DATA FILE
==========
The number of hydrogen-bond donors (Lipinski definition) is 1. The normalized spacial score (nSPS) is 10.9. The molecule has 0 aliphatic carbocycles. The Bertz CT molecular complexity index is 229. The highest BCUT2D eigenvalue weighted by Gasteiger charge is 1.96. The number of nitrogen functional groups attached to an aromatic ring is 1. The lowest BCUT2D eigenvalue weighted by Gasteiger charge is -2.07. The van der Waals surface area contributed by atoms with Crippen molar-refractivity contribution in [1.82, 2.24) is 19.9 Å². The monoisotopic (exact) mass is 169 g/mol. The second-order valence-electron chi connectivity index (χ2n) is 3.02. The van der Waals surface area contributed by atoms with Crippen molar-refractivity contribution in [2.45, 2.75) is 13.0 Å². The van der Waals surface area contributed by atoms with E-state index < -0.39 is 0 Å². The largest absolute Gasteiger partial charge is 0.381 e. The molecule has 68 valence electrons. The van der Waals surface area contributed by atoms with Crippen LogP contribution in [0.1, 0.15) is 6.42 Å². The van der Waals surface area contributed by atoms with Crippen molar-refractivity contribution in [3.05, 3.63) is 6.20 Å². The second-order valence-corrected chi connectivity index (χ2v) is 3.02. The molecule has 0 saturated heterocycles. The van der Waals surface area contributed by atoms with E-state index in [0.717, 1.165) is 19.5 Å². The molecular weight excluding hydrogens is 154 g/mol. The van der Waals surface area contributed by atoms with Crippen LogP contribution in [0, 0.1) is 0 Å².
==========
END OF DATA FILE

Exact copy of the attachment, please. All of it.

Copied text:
The number of hydrogen-bond donors (Lipinski definition) is 1. The normalized spacial score (nSPS) is 10.9. The molecule has 0 aliphatic carbocycles. The Bertz CT molecular complexity index is 229. The highest BCUT2D eigenvalue weighted by Gasteiger charge is 1.96. The number of nitrogen functional groups attached to an aromatic ring is 1. The lowest BCUT2D eigenvalue weighted by Gasteiger charge is -2.07. The van der Waals surface area contributed by atoms with Crippen molar-refractivity contribution in [1.82, 2.24) is 19.9 Å². The monoisotopic (exact) mass is 169 g/mol. The second-order valence-electron chi connectivity index (χ2n) is 3.02. The van der Waals surface area contributed by atoms with Crippen molar-refractivity contribution in [2.45, 2.75) is 13.0 Å². The van der Waals surface area contributed by atoms with E-state index < -0.39 is 0 Å². The largest absolute Gasteiger partial charge is 0.381 e. The molecule has 68 valence electrons. The van der Waals surface area contributed by atoms with Crippen LogP contribution in [0.1, 0.15) is 6.42 Å². The van der Waals surface area contributed by atoms with Crippen molar-refractivity contribution in [3.05, 3.63) is 6.20 Å². The second-order valence-corrected chi connectivity index (χ2v) is 3.02. The molecule has 0 saturated heterocycles. The van der Waals surface area contributed by atoms with E-state index in [0.717, 1.165) is 19.5 Å². The molecular weight excluding hydrogens is 154 g/mol. The van der Waals surface area contributed by atoms with Crippen LogP contribution in [0, 0.1) is 0 Å².